Mars calling Earth… Mars calling Earth…

Images have started to come back from Opportunity (and Curiosity) again, so it seems that the latest “solar conjunction” is over and the phone lines between Earth and Mars are open again. For the past couple of weeks the Sun has been between the two planets, making communication between them very difficult, so there has been very little to report or show here. But now the websites which post the images returned from Mars are displaying lots of new pictures, so it seems all is well, and surely it won’t be long now until Oppy is rolling down Perseverance Valley.

I’m busy playing catch-up now, downloading new images and processing them. Here are my latest images which  hope you’ll enjoy…







I really am pleased with that last image. I’ve removed some of the distortion of the view, rotated it a little to flatten the horizon and show that Opportunity is on a slope, and added some colour to make it a little more martian, but PLEASE note I’m not suggesting for a moment that it’s supposed to be real colour; it’s more of an “artistic take” on the raw image Opportunity sent back.

Check back soon for more news and images from Opportunity. 🙂

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Time to rest…

Opportunity is spending solar conjunction having a well-deserved rest from roving, and is spending her time just looking around and taking in the view from the top of Perseverance Valley. So, not much to report but a few new pictures to share with you, in no particular order…




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Taking it easy…

Opportunity isn’t going anywhere for a while, not with solar conjunction just around the corner, so she’s taking it easy, just hanging out on Mars, as you do, taking lots of photos, as you would…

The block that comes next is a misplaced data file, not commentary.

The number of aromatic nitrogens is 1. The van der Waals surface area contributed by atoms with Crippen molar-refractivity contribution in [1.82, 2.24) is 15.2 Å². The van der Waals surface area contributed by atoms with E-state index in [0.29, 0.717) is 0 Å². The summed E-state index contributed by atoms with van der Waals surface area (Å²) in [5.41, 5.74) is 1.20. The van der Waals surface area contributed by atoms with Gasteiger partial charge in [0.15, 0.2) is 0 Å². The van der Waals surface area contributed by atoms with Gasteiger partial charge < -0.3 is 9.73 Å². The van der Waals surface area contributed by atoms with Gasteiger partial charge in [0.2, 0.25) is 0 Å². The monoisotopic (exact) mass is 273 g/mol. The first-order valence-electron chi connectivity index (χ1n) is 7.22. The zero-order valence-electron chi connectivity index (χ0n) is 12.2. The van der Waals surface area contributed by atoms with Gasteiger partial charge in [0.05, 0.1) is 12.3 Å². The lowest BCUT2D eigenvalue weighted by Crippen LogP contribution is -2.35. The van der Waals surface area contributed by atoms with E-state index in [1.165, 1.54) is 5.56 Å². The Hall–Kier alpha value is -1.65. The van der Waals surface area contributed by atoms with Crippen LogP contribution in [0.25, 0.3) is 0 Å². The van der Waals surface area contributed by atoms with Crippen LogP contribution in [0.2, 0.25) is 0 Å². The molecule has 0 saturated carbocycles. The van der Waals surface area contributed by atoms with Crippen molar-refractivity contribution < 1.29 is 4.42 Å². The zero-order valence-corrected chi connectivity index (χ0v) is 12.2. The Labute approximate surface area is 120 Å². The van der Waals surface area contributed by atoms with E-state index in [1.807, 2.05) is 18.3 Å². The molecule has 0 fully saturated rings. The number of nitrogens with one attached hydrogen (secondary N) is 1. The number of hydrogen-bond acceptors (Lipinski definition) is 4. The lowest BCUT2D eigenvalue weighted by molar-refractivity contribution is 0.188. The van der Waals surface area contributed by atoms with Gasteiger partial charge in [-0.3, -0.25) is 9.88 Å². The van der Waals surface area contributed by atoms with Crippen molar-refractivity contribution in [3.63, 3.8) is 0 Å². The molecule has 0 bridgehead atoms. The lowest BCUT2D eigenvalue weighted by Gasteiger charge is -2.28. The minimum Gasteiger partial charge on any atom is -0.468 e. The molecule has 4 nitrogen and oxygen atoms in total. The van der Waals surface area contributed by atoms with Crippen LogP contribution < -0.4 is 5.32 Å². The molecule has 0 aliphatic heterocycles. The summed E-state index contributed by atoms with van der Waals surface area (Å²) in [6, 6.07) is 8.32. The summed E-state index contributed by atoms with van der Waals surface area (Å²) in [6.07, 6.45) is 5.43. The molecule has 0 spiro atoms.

Quick catch-up of the most recent pictures I’ve created from the raw images sent back by Oppy…



While I was making that second image there I was struck by the difference in scale between images sent back by two different space missions on the same day. As Oppy was sending back those images of tiny pieces of grit and stone on the surface of Mars, as seen through its microscope camera, the JUNO mission was sending back its long-awaited images of Jupiter’s Great Red Spot, a storm which is bigger than our whole planet…

collage rs rock

As I’ve said many times, one of the great things about being “into” space and this stuff is that it gives you perspective…

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Welcome to Perseverance Valley…

So. Here we are.

Having landed in Eagle Crater in January 2004, in a cosmic “hole in one”… having then driven to and into the beautiful Victoria Crater… having then trekked across the vast dune sea of Meridiani Planum, passing many ancient meteorites along the way… having then triumphantly rolled up onto Cape York and then climbed the rim of Endeavour Crater, Opportunity is now starting a new adventure and beginning to explore Perseverance Valley, an ancient gully-like feature which meanders down the inner slope of Endeavour Crater.

When I got up and went online this morning at ridiculous o’clock as usual I was delighted to see new images had come down from Opportunity overnight, and I was able to stitch them together into an image that shows (I think) our first really clear view of Perseverance Valley. Opportunity is gazing downslope towards the crater floor far below, so, taking in the view during “solar conjunction” before moving on in early August.

valley f

This second image is the first one stretched vertically to bring out the structure of the valley…

valley str